IDEAS home Printed from
MyIDEAS: Log in (now much improved!) to save this paper

Wages And Seniority When Coworkers Matter: Estimating A Joint Production Economy Using Norwegian Administrative Data

  • Christopher Ferrall


    (Queen's University)

  • Kjell G. Salvanes

    (Norwegian School of Economics)

  • Erik Ø. Sørensen

    (Norwegian School of Economics)

We develop an equilibrium model of wages and estimate it using administrative data from Norway. Coworkers interact through a task-assignment model, and wages are determined through multi-lateral bargaining over the surplus that accrues to the workforce. Seniority affects wages through workplace output and relative bargaining power. These channels are separately identified by imposing equilibrium restrictions on data observing all workers within workplaces. We find joint production is important. Seniority affects bargaining power but is unproductive. We reinterpret gender and firm-size effects in wages in light of the rejection of linearly separable production.

If you experience problems downloading a file, check if you have the proper application to view it first. In case of further problems read the IDEAS help page. Note that these files are not on the IDEAS site. Please be patient as the files may be large.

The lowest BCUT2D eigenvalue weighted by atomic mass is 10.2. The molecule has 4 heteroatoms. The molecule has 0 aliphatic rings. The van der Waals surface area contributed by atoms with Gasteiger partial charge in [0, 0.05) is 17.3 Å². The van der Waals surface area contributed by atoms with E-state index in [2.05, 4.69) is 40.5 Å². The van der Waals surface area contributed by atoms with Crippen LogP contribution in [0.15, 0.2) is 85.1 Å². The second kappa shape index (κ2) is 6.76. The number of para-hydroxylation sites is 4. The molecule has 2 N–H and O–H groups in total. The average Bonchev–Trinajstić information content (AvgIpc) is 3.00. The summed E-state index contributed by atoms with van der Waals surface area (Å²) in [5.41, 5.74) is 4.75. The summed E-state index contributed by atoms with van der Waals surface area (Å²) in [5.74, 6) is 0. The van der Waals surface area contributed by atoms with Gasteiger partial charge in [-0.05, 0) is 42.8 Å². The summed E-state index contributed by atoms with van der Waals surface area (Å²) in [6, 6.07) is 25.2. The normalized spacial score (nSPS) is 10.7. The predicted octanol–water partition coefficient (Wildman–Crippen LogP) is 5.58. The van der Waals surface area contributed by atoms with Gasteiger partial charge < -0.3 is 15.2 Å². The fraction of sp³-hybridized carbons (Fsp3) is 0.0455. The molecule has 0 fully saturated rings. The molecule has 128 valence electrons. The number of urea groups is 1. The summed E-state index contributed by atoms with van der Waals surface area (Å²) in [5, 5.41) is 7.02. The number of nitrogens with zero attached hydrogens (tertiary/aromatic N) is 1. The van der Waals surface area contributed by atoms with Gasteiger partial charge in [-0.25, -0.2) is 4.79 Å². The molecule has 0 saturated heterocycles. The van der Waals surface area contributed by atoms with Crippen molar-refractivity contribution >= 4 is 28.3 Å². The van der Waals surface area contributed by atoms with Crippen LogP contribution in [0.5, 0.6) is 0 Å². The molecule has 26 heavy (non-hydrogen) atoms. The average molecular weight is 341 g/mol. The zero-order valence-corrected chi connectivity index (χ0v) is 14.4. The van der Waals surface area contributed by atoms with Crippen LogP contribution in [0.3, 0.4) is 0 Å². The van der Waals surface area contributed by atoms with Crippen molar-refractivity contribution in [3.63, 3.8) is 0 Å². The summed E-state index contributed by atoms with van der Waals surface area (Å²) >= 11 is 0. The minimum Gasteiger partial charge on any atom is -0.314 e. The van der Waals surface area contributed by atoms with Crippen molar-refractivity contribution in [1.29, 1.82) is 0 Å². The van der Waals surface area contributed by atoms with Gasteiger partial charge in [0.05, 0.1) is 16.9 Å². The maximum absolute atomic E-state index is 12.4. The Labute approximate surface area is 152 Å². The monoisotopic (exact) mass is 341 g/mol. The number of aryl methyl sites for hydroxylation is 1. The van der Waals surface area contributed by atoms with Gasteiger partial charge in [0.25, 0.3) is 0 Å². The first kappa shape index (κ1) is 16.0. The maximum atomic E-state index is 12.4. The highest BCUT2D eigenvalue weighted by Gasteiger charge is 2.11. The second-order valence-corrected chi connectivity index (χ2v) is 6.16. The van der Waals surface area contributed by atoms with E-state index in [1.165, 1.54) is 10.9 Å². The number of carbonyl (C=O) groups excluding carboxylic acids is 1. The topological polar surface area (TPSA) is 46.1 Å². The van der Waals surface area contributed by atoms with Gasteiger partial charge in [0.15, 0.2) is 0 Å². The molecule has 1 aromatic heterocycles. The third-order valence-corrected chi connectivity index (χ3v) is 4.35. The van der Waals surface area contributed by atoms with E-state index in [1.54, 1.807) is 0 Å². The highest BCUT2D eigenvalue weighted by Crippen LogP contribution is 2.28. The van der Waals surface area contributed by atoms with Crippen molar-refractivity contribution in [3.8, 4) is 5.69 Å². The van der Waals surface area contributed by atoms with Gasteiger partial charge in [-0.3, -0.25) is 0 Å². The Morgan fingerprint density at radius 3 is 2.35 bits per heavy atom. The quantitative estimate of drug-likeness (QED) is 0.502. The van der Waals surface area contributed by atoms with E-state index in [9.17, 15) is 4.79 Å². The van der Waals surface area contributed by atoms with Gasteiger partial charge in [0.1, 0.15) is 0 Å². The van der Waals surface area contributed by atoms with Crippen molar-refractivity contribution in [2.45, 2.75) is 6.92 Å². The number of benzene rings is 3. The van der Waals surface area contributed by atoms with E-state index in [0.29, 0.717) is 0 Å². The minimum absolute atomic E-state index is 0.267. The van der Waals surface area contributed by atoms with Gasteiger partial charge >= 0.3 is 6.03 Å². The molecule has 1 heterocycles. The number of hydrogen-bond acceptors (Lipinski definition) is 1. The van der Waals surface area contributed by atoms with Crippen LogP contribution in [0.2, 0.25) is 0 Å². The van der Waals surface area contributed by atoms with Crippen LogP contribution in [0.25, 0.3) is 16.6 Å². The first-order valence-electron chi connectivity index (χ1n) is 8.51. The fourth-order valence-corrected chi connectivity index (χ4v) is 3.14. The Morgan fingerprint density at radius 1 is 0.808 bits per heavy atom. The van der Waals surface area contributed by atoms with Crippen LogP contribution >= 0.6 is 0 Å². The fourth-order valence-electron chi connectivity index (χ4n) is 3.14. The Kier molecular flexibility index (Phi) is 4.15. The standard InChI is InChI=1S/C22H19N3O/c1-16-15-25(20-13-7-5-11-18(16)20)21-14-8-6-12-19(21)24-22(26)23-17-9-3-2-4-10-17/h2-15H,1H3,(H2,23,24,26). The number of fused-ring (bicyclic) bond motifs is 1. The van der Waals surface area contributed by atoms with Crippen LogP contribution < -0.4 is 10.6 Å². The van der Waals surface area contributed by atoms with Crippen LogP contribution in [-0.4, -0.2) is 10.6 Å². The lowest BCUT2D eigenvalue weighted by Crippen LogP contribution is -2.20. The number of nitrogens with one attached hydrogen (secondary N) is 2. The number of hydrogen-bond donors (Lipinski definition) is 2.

File URL:
File Function: First version 2009
Download Restriction: no

Paper provided by Queen's University, Department of Economics in its series Working Papers with number 1200.

in new window

Length: 49 pages
Date of creation: Apr 2009
Date of revision:
Handle: RePEc:qed:wpaper:1200
Contact details of provider: Postal:
Kingston, Ontario, K7L 3N6

Phone: (613) 533-2250
Fax: (613) 533-6668
Web page:

More information through EDIRC

References listed on IDEAS
Please report citation or reference errors to , or , if you are the registered author of the cited work, log in to your RePEc Author Service profile, click on "citations" and make appropriate adjustments.:

as in new window
  1. Fabien Postel-Vinay & Jean-Marc Robin, 2002. "Equilibrium Wage Dispersion with Worker and Employer Heterogeneity," Sciences Po publications info:hdl:2441/c8dmi8nm4pd, Sciences Po.